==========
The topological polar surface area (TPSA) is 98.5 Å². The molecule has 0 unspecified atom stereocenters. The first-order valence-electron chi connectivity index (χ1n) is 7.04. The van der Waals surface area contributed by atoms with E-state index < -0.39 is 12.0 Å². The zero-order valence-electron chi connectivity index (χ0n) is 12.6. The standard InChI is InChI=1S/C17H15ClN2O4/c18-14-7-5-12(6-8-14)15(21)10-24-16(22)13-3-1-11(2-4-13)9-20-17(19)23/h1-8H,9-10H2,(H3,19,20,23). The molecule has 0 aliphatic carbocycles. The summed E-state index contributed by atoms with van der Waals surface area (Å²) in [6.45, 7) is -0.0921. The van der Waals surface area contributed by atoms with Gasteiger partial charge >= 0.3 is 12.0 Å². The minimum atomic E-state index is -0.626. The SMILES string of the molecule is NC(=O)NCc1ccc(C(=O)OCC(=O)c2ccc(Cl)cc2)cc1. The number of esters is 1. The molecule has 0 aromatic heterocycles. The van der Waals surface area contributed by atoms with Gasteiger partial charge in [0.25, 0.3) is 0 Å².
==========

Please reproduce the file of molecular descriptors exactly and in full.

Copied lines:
The topological polar surface area (TPSA) is 98.5 Å². The molecule has 0 unspecified atom stereocenters. The first-order valence-electron chi connectivity index (χ1n) is 7.04. The van der Waals surface area contributed by atoms with E-state index < -0.39 is 12.0 Å². The zero-order valence-electron chi connectivity index (χ0n) is 12.6. The standard InChI is InChI=1S/C17H15ClN2O4/c18-14-7-5-12(6-8-14)15(21)10-24-16(22)13-3-1-11(2-4-13)9-20-17(19)23/h1-8H,9-10H2,(H3,19,20,23). The molecule has 0 aliphatic carbocycles. The summed E-state index contributed by atoms with van der Waals surface area (Å²) in [6.45, 7) is -0.0921. The van der Waals surface area contributed by atoms with Gasteiger partial charge >= 0.3 is 12.0 Å². The minimum atomic E-state index is -0.626. The SMILES string of the molecule is NC(=O)NCc1ccc(C(=O)OCC(=O)c2ccc(Cl)cc2)cc1. The number of esters is 1. The molecule has 0 aromatic heterocycles. The van der Waals surface area contributed by atoms with Gasteiger partial charge in [0.25, 0.3) is 0 Å².